Top local ploughman Chris Cullen made the trip to Mindrum Mill, Northumberland, for the 70th British National Ploughing Championships – and did his sponsors proud.

Chris’ employers at Bell Agricultural arranged the funding that helped him make the trip, with Skelton Plant Hire taking his tractor and plough up to the far-flung venue for the event and other support provided by the NFU, McHale, Acres Insurance, Kramp and the Romney Marsh Ploughing Match Society.
He finished a creditable 19th out of 24 competitors in what was his first appearance at the national finals, and said he had thoroughly enjoyed the experience.

“It was a different class of competition up there and I was happy with my performance,” he said. “Because I work full time, I have probably only ploughed competitively four times this season – a lot of the other competitors looked like they practised regularly!” His rivals also included a number of ex-British champions, making for a tough but enjoyable time.

“We are very proud of him,” said boss Robin Back of Bell Agricultural. “He has worked with us as a technician for the past five years and is a great member of the team. We were pleased to be able to support him in his ambition to compete in Northumberland.”

Chris, from Lyminge in Kent, qualified for the Nationals in 2019, but saw the 2020 event called off because of the Covid-19 pandemic.

As well as seeing him compete in the Nationals for the first time, this season was one of his best on the domestic scene. He won the Romney Marsh match in the vintage mounted class, won the Weald of Kent match and was also crowned overall champion at that event, and won his class at the East Kent match as well as being named reserve champion.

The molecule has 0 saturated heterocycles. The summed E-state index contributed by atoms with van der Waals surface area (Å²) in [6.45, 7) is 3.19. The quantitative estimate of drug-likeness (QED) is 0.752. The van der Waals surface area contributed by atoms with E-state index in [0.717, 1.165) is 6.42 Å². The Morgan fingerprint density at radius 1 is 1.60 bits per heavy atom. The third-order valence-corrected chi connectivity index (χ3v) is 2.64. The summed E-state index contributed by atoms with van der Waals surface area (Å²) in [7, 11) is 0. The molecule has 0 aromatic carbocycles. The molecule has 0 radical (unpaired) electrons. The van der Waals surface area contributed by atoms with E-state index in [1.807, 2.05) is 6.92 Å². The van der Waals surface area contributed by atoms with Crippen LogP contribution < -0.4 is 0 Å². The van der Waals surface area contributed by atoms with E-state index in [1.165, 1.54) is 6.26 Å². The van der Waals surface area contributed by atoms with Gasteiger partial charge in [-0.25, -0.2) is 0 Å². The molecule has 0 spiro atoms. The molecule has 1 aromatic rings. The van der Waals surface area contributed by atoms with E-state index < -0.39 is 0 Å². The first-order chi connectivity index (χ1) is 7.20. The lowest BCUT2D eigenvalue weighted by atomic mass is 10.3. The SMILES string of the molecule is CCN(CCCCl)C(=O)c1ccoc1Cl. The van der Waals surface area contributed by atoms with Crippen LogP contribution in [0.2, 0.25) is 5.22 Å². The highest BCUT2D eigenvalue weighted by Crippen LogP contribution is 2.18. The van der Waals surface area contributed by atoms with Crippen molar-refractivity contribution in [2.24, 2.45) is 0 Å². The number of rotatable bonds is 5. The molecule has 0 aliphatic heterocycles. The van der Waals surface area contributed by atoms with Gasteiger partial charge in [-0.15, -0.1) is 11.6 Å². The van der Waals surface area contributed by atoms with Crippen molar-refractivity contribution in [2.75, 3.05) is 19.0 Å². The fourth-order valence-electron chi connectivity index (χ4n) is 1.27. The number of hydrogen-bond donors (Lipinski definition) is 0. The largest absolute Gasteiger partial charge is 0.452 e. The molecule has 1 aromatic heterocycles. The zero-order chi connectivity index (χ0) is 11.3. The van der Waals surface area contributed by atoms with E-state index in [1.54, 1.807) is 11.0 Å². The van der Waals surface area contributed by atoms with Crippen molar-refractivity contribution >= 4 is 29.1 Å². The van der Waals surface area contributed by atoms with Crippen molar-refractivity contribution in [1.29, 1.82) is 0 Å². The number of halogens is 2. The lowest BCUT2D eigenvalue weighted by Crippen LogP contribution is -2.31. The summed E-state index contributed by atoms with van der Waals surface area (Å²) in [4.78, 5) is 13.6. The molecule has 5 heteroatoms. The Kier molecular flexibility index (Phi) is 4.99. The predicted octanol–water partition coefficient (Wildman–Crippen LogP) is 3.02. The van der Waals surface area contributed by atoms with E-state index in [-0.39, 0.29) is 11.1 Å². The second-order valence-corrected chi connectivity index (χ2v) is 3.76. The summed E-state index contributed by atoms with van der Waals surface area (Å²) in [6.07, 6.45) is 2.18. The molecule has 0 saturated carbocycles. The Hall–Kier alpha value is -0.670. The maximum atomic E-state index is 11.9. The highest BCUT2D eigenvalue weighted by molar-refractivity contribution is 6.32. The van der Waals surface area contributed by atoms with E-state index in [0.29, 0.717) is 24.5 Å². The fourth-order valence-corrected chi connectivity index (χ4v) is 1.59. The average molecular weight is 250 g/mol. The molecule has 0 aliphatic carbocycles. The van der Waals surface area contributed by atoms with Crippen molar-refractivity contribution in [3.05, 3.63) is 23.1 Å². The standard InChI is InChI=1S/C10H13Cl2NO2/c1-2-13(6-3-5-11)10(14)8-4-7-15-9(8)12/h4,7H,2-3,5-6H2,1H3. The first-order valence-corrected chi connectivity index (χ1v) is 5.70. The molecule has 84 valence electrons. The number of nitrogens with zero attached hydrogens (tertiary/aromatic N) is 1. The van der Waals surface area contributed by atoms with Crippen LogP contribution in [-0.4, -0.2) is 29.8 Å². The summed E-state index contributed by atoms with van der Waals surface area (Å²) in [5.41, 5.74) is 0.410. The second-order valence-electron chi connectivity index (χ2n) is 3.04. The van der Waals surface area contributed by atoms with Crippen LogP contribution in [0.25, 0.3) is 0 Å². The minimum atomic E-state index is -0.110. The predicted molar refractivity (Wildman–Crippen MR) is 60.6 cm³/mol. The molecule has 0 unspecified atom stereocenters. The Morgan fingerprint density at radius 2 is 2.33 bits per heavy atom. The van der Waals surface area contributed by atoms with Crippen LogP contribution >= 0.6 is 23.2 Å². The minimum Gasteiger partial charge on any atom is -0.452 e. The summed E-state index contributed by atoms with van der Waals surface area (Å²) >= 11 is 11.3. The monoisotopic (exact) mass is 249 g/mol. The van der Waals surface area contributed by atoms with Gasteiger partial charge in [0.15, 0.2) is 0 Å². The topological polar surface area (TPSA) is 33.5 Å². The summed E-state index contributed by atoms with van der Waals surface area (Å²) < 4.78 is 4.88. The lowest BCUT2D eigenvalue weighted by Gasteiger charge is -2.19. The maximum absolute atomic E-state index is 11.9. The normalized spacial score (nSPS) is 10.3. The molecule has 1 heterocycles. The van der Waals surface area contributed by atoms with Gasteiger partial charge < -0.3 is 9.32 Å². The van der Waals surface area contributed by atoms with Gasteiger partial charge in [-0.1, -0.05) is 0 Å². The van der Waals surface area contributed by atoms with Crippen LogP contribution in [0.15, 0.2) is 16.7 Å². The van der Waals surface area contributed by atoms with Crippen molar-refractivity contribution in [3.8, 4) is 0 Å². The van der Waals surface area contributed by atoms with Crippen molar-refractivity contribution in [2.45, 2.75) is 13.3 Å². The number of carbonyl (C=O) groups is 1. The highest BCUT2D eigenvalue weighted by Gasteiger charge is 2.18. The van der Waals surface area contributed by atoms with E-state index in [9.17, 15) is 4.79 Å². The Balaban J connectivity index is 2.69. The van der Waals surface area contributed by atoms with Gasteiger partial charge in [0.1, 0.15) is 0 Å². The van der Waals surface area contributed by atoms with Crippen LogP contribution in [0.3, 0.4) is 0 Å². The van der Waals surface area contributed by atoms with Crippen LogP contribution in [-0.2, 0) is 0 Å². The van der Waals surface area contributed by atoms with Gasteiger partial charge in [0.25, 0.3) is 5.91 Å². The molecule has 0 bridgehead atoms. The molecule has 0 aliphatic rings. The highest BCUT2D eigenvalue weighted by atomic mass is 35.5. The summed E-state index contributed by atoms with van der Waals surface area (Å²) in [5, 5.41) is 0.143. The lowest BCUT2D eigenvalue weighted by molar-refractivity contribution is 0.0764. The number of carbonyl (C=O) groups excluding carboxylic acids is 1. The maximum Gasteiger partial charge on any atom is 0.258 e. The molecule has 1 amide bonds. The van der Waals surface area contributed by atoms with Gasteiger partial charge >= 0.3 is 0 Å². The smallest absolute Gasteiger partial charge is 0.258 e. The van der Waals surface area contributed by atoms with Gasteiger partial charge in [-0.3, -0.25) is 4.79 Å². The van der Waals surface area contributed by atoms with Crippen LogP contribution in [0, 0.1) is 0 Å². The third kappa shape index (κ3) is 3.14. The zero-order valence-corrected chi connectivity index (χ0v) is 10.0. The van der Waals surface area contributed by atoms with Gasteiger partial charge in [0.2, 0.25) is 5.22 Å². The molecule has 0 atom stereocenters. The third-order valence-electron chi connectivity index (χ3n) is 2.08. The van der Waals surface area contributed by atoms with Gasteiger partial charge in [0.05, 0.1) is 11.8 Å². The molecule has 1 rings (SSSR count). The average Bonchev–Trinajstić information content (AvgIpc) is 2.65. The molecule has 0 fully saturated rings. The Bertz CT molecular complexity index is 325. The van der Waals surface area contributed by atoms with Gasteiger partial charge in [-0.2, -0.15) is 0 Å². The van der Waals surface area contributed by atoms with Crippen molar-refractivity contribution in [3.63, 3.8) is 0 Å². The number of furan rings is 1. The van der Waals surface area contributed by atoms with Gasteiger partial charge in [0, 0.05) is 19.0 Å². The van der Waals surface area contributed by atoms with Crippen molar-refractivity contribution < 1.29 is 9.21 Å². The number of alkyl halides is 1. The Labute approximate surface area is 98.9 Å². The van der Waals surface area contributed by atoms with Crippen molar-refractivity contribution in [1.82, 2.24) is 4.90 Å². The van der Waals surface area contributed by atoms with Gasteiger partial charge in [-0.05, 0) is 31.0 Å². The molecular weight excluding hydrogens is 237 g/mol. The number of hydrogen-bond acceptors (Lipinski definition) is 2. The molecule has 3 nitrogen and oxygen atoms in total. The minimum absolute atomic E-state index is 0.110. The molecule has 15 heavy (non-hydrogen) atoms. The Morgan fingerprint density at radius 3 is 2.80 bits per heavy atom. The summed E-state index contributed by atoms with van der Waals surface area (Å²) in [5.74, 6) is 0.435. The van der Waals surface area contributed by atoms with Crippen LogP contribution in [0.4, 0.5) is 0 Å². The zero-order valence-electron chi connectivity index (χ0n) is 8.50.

Chris, who is 58, competes using a 1960 Nuffield Universal 3 tractor with a two-furrow Ransome TS59 plough. He was keen to thank Robin Back and all his sponsors. “I simply wouldn’t have been able to take part without their support,” he said.


Kent ploughman Chris Cullen’s debut in the British National Ploughing Championships took place during the 70th anniversary of the event, which saw thousands of people enjoy this much-loved rural spectacle.

The site at Mindrum Mill, Northumberland, covered almost 300 acres across 14 different fields and was loaned by D Harvey and Son, who welcomed spectators and competitors from all over the country.

First time plougher in the British Championships, Brian Baxter, was the winner of the reversible final with 300 points, ploughing with a Massey Ferguson tractor and Kverneland plough.

Ashley Boyles won the conventional final for the fifth time, also ploughing with a Massey Ferguson tractor and Kverneland plough, while the vintage trailing plough-off final was won by John Crowder, using a Fordson N tractor and Ransome RSLD Major plough.

In the vintage hydraulic final, Charlie Nicklin used his Massey Ferguson 35 and Ransome TS54 to good effect to win with 258 points, while David Thomlinson retained his title when he won the classic final for the second time, driving a Ford 3000 tractor pulling a Ransome TS86 plough. Ashley Boyles was named supreme champion.